Assessing Astigmatism

Aleksandar Stojanovich, MD, of Tromso, Norway, actually performs topography-guided ablation on all patients, using a transepithelial PRK approach. He says surgeons will have to make a few decisions when addressing the patient’s astigmatism.

“An example of a typical case would be a patient with 3 D of astigmatism on refraction, but 4 D of corneal astigmatism on topography,” says Dr. Stojanovich. “This is because the crystalline lens is partially compensating for the corneal astigmatism with its own astigmatism at the opposite axis. This leads to the question: Should we treat all 4 D in the cornea, or treat only that measured by refraction? Usually, in young people, we opt for the latter; we treat just the refractive astigmatism, treating the amount that will allow the patient to be emmetropic postop. For an older patient, however, a surgeon might say, ‘OK, the patient is older and will have cataracts soon, so we shouldn’t correct for all the astigmatism—which includes astigmatism from the lens—because we’ll then end up with corneal astigmatism that will remain as extra astigmatism when the cataract is removed.’ You have to judge it from patient to patient. However, usually, in younger patients it’s quite common to treat all the astigmatism on refraction.”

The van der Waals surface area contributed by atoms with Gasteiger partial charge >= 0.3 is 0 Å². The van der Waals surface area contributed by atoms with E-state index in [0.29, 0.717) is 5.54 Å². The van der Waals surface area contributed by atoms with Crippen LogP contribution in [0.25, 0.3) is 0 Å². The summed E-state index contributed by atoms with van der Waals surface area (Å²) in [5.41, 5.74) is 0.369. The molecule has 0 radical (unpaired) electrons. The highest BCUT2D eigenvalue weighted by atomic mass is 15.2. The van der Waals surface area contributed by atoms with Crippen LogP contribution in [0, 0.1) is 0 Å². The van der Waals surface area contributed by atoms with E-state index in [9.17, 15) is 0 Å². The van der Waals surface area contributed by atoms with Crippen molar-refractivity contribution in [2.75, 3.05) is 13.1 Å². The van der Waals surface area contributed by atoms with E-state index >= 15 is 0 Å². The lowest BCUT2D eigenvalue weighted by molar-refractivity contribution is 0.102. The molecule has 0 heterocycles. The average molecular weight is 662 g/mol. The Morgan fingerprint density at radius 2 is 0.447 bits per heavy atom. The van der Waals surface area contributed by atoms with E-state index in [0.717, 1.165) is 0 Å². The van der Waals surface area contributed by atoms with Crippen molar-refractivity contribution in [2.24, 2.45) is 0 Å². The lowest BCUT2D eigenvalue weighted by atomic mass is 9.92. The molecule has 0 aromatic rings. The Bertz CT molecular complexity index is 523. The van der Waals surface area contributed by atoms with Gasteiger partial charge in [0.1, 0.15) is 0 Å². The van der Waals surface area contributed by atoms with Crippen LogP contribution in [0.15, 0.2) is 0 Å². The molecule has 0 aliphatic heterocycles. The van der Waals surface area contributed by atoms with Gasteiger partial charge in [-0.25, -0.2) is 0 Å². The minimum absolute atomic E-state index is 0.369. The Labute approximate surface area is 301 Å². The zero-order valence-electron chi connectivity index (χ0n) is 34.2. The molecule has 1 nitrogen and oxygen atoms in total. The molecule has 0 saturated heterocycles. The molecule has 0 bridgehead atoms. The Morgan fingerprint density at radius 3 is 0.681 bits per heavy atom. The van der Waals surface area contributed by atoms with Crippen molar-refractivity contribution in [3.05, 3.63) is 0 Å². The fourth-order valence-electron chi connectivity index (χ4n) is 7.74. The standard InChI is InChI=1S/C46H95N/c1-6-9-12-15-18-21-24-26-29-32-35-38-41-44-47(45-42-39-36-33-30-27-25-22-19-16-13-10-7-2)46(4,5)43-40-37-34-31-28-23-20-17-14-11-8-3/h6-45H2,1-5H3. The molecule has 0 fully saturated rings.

The Transition Zone

One of the ways that a topography-guided ablation potentially differs from a wavefront-guided one is the ability to have more control over the transition zone.